Because this part of the app isn't client facing though, my only real concern here is with performance and with security. Anything else is icing on the already complicated cake.
The most time consuming aspect of this conversion is going to be implementing the new front-end. If you are familiar with Web Forms, you'll know that they use special server controls that are specific for .NET Development, and they don't look anything like your standard HTML controls. For example:
Each and every server control has to be converted over to use its standard HTML form and every binding function has to be redone as well.
But in that explanation, you can see another huge benefit of moving my codebase over to Node, and that is the fact that my code becomes more portable. It is no longer constricted to having to run on a .NET server with compilation, which typically meant that I had to hunt down cheap Windows hosting providers.
It may not seem like it, because it's just a blog, but this website has a fair number of API's implemented on top of it. And all of them were implemented using C# based solutions.
As part of refactoring for this conversion, I will undoubtedly have to convert each and every one of those into a Node.js based solution, and that is going to take time. Not to mention that the clever hacks that I came up with during the past few years will have to be left behind and forgotten.
Potentially though, another solution to this that might require less overall work would be to create another service still under .NET with all of the current API calls and implementations left untouched and to absorb that solution into the new client.
Definitely not the most ideal solution as it will increase my tech stack size and long term this might be more costly in terms of development time.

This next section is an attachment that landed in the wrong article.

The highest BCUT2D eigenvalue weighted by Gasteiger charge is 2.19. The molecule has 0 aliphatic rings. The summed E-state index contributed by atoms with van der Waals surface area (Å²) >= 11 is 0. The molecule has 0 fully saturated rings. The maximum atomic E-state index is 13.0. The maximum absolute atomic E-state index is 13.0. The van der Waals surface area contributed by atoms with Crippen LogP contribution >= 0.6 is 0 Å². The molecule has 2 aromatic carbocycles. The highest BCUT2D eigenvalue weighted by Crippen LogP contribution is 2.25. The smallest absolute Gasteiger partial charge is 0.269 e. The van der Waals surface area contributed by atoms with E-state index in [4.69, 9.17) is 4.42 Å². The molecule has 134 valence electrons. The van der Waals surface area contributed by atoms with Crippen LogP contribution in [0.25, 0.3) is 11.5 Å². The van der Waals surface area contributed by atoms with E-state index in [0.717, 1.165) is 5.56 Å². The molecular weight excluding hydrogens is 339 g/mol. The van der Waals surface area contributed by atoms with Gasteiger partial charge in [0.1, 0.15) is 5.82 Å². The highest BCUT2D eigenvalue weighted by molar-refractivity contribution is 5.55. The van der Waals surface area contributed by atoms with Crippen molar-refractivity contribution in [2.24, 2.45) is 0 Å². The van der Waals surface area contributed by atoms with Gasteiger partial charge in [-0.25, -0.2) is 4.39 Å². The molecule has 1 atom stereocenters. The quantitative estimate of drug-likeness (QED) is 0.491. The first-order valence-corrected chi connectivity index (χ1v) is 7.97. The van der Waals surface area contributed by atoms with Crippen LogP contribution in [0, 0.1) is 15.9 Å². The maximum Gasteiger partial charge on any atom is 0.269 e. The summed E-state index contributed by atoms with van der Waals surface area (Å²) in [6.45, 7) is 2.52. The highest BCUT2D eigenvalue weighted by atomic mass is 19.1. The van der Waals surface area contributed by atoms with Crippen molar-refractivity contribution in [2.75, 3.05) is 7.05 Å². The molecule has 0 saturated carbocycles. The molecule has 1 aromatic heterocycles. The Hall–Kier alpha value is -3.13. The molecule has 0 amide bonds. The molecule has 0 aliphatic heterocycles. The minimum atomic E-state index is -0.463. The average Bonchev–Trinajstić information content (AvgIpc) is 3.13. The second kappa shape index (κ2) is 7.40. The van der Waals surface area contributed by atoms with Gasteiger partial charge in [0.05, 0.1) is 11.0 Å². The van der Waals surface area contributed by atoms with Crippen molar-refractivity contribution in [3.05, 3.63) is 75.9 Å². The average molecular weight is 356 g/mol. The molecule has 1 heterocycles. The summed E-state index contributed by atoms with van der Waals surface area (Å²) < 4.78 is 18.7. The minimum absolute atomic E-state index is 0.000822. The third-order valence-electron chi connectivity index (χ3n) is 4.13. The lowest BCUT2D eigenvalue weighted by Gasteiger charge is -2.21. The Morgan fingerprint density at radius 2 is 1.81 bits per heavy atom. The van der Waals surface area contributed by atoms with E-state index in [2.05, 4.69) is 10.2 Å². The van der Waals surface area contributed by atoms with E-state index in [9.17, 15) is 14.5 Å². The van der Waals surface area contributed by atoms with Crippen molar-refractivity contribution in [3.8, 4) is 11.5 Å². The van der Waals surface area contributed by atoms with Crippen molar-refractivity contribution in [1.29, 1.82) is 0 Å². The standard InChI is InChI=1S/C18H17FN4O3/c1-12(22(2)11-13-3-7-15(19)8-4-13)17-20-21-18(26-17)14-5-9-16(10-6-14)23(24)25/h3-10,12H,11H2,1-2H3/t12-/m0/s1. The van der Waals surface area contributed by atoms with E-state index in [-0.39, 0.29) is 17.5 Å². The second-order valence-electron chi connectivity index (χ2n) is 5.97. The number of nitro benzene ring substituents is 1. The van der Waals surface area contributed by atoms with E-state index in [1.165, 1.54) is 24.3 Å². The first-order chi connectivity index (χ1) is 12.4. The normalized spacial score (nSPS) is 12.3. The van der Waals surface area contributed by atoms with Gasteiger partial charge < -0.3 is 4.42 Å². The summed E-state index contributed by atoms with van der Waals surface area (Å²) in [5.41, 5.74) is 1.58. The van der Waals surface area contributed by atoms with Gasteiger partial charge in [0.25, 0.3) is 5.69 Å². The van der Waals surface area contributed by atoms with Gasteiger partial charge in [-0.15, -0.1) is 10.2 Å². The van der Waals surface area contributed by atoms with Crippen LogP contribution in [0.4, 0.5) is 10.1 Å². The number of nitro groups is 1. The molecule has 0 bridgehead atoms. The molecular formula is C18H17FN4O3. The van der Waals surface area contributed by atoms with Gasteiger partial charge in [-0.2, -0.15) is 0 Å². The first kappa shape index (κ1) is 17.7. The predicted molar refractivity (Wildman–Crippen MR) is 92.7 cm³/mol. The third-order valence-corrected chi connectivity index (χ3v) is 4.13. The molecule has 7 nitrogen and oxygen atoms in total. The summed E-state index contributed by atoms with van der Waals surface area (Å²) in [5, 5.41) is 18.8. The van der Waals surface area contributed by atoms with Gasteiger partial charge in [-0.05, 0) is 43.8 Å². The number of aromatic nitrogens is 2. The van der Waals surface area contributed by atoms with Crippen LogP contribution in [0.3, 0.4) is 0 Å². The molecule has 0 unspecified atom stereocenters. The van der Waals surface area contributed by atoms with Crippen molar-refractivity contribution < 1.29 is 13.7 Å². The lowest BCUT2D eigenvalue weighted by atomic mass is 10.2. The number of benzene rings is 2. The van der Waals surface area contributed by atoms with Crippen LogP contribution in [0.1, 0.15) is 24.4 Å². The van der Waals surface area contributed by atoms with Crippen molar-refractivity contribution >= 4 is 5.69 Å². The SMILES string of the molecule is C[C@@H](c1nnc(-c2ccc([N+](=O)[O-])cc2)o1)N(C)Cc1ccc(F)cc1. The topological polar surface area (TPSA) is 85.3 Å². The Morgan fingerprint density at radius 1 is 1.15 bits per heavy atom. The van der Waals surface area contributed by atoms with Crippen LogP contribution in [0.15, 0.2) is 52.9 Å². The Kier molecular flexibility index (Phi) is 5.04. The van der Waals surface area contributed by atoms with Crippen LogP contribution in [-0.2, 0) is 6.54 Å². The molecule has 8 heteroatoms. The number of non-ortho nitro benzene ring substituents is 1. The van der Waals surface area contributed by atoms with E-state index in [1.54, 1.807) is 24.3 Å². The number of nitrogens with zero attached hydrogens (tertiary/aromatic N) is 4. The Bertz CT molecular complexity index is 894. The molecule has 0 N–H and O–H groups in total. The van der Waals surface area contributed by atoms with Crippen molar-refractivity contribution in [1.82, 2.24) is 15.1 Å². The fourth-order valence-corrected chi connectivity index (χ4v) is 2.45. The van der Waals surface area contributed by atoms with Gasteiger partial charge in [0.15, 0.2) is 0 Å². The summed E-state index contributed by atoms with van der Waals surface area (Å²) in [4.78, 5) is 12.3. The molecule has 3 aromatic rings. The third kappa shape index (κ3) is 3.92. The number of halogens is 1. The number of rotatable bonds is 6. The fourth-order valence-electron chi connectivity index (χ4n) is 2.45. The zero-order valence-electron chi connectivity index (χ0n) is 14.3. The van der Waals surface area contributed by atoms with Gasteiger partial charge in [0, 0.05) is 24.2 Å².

Still unsure, and more than likely will save this to near last on the list.
As with many websites, this blog has a very robust admin that I built in order to manage all content. And it makes up roughly about 60% of this entire website in terms of code and maintenance.
I won't be touching this code at all as it has been very stable and unchanged for the past few years. Instead, I will probably be migrating it out into its own server (still in the .NET ecosystem).
By doing this though, I will indeed have to make sure that I keep the same SQL Server database, as the admin is tied to it directly. Luckily, like I mentioned above, there are drivers for this exact situation.
So in a sense, by converting my client / server over to Node.js, I'm adding a bit more complexity to my entire tech stack, as I will still need to maintain SQL Server and various .NET applications running concurrently on the side.
But, it's a step in the right direction. Because I do plan on running this blog for many more years to come, and as of late, it's been a challenge to say the least to have a stable ASP.NET Web Forms environment setup locally for development.
By moving over to Node.js my hope is that I can have a lighter weight, fast performing and up to date application that I can easily make changes to in the coming months and that I can run on multiple machines easily without having to setup the entire .NET ASP.NET development environment.
So stay tuned for updates on how this conversion is going and sign up to my newsletter (modal window to the right) to read up on it in real time.
Walter Guevara is a software engineer, startup founder and currently teaches programming for a coding bootcamp. He is currently building things that don't yet exist.